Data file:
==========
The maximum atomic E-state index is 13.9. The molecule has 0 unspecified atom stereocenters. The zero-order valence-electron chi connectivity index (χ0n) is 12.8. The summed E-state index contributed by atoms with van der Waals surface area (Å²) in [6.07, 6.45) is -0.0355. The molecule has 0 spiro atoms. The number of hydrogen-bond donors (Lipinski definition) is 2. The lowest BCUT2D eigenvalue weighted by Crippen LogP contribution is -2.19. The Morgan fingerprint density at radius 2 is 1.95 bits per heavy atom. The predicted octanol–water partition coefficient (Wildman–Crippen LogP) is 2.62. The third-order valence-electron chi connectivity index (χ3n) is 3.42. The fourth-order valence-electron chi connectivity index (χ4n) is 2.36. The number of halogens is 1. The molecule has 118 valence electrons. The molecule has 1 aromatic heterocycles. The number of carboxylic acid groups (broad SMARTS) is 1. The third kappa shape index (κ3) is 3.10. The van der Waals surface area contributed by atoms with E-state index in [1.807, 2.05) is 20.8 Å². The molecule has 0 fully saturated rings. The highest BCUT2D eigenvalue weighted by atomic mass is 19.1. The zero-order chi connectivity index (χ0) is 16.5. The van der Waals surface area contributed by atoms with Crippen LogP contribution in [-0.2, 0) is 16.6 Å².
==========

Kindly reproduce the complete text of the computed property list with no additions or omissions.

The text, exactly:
The maximum atomic E-state index is 13.9. The molecule has 0 unspecified atom stereocenters. The zero-order valence-electron chi connectivity index (χ0n) is 12.8. The summed E-state index contributed by atoms with van der Waals surface area (Å²) in [6.07, 6.45) is -0.0355. The molecule has 0 spiro atoms. The number of hydrogen-bond donors (Lipinski definition) is 2. The lowest BCUT2D eigenvalue weighted by Crippen LogP contribution is -2.19. The Morgan fingerprint density at radius 2 is 1.95 bits per heavy atom. The predicted octanol–water partition coefficient (Wildman–Crippen LogP) is 2.62. The third-order valence-electron chi connectivity index (χ3n) is 3.42. The fourth-order valence-electron chi connectivity index (χ4n) is 2.36. The number of halogens is 1. The molecule has 118 valence electrons. The molecule has 1 aromatic heterocycles. The number of carboxylic acid groups (broad SMARTS) is 1. The third kappa shape index (κ3) is 3.10. The van der Waals surface area contributed by atoms with E-state index in [1.807, 2.05) is 20.8 Å². The molecule has 0 fully saturated rings. The highest BCUT2D eigenvalue weighted by atomic mass is 19.1. The zero-order chi connectivity index (χ0) is 16.5. The van der Waals surface area contributed by atoms with Crippen LogP contribution in [-0.2, 0) is 16.6 Å².